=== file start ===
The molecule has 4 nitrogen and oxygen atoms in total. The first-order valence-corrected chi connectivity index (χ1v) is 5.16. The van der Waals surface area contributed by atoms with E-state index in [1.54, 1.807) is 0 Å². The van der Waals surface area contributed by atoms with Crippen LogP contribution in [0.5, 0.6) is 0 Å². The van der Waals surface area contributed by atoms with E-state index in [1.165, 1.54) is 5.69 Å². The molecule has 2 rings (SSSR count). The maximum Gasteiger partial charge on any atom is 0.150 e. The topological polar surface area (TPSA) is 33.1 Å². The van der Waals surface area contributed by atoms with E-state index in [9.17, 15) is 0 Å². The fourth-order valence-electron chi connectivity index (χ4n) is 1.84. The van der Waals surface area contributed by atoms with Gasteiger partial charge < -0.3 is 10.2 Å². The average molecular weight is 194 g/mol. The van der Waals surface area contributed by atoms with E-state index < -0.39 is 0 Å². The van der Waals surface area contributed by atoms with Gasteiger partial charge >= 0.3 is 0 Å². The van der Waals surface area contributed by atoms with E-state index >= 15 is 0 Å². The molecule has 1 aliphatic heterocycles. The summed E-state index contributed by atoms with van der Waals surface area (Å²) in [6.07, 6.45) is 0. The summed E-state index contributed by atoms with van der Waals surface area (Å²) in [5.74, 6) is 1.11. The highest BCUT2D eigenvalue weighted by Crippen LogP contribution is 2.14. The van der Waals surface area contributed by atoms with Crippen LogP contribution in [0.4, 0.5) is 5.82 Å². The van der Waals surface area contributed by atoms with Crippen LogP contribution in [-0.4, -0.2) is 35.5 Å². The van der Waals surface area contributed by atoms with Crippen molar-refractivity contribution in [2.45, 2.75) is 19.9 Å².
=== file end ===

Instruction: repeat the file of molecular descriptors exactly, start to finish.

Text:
The molecule has 4 nitrogen and oxygen atoms in total. The first-order valence-corrected chi connectivity index (χ1v) is 5.16. The van der Waals surface area contributed by atoms with E-state index in [1.54, 1.807) is 0 Å². The van der Waals surface area contributed by atoms with Crippen LogP contribution in [0.5, 0.6) is 0 Å². The van der Waals surface area contributed by atoms with E-state index in [1.165, 1.54) is 5.69 Å². The molecule has 2 rings (SSSR count). The maximum Gasteiger partial charge on any atom is 0.150 e. The topological polar surface area (TPSA) is 33.1 Å². The van der Waals surface area contributed by atoms with E-state index in [9.17, 15) is 0 Å². The fourth-order valence-electron chi connectivity index (χ4n) is 1.84. The van der Waals surface area contributed by atoms with Gasteiger partial charge < -0.3 is 10.2 Å². The average molecular weight is 194 g/mol. The van der Waals surface area contributed by atoms with E-state index < -0.39 is 0 Å². The van der Waals surface area contributed by atoms with Gasteiger partial charge >= 0.3 is 0 Å². The van der Waals surface area contributed by atoms with E-state index >= 15 is 0 Å². The molecule has 1 aliphatic heterocycles. The summed E-state index contributed by atoms with van der Waals surface area (Å²) in [6.07, 6.45) is 0. The summed E-state index contributed by atoms with van der Waals surface area (Å²) in [5.74, 6) is 1.11. The highest BCUT2D eigenvalue weighted by Crippen LogP contribution is 2.14. The van der Waals surface area contributed by atoms with Crippen LogP contribution in [0.4, 0.5) is 5.82 Å². The van der Waals surface area contributed by atoms with Crippen LogP contribution in [-0.4, -0.2) is 35.5 Å². The van der Waals surface area contributed by atoms with Crippen molar-refractivity contribution in [2.45, 2.75) is 19.9 Å².